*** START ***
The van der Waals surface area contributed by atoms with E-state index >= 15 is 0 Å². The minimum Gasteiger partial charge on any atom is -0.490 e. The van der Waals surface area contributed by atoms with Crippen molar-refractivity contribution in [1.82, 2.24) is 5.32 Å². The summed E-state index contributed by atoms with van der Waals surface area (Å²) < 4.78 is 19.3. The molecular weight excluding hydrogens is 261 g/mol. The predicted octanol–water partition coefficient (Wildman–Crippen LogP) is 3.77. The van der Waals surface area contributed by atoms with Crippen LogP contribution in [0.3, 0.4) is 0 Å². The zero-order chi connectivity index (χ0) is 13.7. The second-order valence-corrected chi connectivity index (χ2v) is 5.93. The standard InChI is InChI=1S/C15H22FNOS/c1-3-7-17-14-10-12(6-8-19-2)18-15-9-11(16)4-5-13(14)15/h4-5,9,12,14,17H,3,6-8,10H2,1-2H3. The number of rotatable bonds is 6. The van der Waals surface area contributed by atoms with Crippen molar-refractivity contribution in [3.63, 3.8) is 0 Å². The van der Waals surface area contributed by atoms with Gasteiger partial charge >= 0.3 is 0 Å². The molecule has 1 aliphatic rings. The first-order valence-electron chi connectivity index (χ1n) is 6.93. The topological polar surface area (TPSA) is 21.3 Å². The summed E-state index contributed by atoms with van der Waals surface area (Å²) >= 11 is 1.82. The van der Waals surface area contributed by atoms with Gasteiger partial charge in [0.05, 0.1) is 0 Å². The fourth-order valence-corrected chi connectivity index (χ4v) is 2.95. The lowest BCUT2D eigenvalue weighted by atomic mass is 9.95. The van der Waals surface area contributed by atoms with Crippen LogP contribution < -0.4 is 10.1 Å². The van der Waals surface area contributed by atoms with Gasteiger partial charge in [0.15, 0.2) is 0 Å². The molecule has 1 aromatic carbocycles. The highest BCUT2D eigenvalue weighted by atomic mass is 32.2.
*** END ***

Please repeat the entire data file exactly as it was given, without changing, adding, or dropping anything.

The van der Waals surface area contributed by atoms with E-state index >= 15 is 0 Å². The minimum Gasteiger partial charge on any atom is -0.490 e. The van der Waals surface area contributed by atoms with Crippen molar-refractivity contribution in [1.82, 2.24) is 5.32 Å². The summed E-state index contributed by atoms with van der Waals surface area (Å²) < 4.78 is 19.3. The molecular weight excluding hydrogens is 261 g/mol. The predicted octanol–water partition coefficient (Wildman–Crippen LogP) is 3.77. The van der Waals surface area contributed by atoms with Crippen LogP contribution in [0.3, 0.4) is 0 Å². The zero-order chi connectivity index (χ0) is 13.7. The second-order valence-corrected chi connectivity index (χ2v) is 5.93. The standard InChI is InChI=1S/C15H22FNOS/c1-3-7-17-14-10-12(6-8-19-2)18-15-9-11(16)4-5-13(14)15/h4-5,9,12,14,17H,3,6-8,10H2,1-2H3. The number of rotatable bonds is 6. The van der Waals surface area contributed by atoms with Crippen molar-refractivity contribution in [3.63, 3.8) is 0 Å². The van der Waals surface area contributed by atoms with Gasteiger partial charge >= 0.3 is 0 Å². The molecule has 1 aliphatic rings. The first-order valence-electron chi connectivity index (χ1n) is 6.93. The topological polar surface area (TPSA) is 21.3 Å². The summed E-state index contributed by atoms with van der Waals surface area (Å²) >= 11 is 1.82. The van der Waals surface area contributed by atoms with Gasteiger partial charge in [0.05, 0.1) is 0 Å². The fourth-order valence-corrected chi connectivity index (χ4v) is 2.95. The lowest BCUT2D eigenvalue weighted by atomic mass is 9.95. The van der Waals surface area contributed by atoms with Crippen LogP contribution < -0.4 is 10.1 Å². The van der Waals surface area contributed by atoms with Gasteiger partial charge in [0.15, 0.2) is 0 Å². The molecule has 1 aromatic carbocycles. The highest BCUT2D eigenvalue weighted by atomic mass is 32.2.